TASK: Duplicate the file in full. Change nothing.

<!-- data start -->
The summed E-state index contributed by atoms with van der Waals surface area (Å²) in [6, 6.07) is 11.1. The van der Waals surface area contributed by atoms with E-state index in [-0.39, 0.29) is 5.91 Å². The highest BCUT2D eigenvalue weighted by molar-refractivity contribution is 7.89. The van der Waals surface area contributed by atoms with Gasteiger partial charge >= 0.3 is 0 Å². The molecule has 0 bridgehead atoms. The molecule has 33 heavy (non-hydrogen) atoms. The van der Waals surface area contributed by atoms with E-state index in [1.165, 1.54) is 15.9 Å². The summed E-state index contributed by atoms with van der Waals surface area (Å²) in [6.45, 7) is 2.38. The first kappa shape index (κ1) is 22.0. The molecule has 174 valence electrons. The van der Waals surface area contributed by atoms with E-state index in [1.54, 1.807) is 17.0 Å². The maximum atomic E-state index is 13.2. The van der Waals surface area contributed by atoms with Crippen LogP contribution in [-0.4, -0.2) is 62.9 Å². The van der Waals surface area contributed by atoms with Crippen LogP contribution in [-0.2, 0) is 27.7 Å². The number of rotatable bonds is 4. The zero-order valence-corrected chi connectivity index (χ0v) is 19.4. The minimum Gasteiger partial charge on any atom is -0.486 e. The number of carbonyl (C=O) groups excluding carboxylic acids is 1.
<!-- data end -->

The summed E-state index contributed by atoms with van der Waals surface area (Å²) in [6, 6.07) is 11.1. The van der Waals surface area contributed by atoms with E-state index in [-0.39, 0.29) is 5.91 Å². The highest BCUT2D eigenvalue weighted by molar-refractivity contribution is 7.89. The van der Waals surface area contributed by atoms with Gasteiger partial charge >= 0.3 is 0 Å². The molecule has 0 bridgehead atoms. The molecule has 33 heavy (non-hydrogen) atoms. The van der Waals surface area contributed by atoms with E-state index in [1.165, 1.54) is 15.9 Å². The summed E-state index contributed by atoms with van der Waals surface area (Å²) in [6.45, 7) is 2.38. The first kappa shape index (κ1) is 22.0. The molecule has 174 valence electrons. The van der Waals surface area contributed by atoms with E-state index in [1.54, 1.807) is 17.0 Å². The maximum atomic E-state index is 13.2. The van der Waals surface area contributed by atoms with Crippen LogP contribution in [-0.4, -0.2) is 62.9 Å². The van der Waals surface area contributed by atoms with Crippen LogP contribution in [-0.2, 0) is 27.7 Å². The number of rotatable bonds is 4. The zero-order valence-corrected chi connectivity index (χ0v) is 19.4. The minimum Gasteiger partial charge on any atom is -0.486 e. The number of carbonyl (C=O) groups excluding carboxylic acids is 1.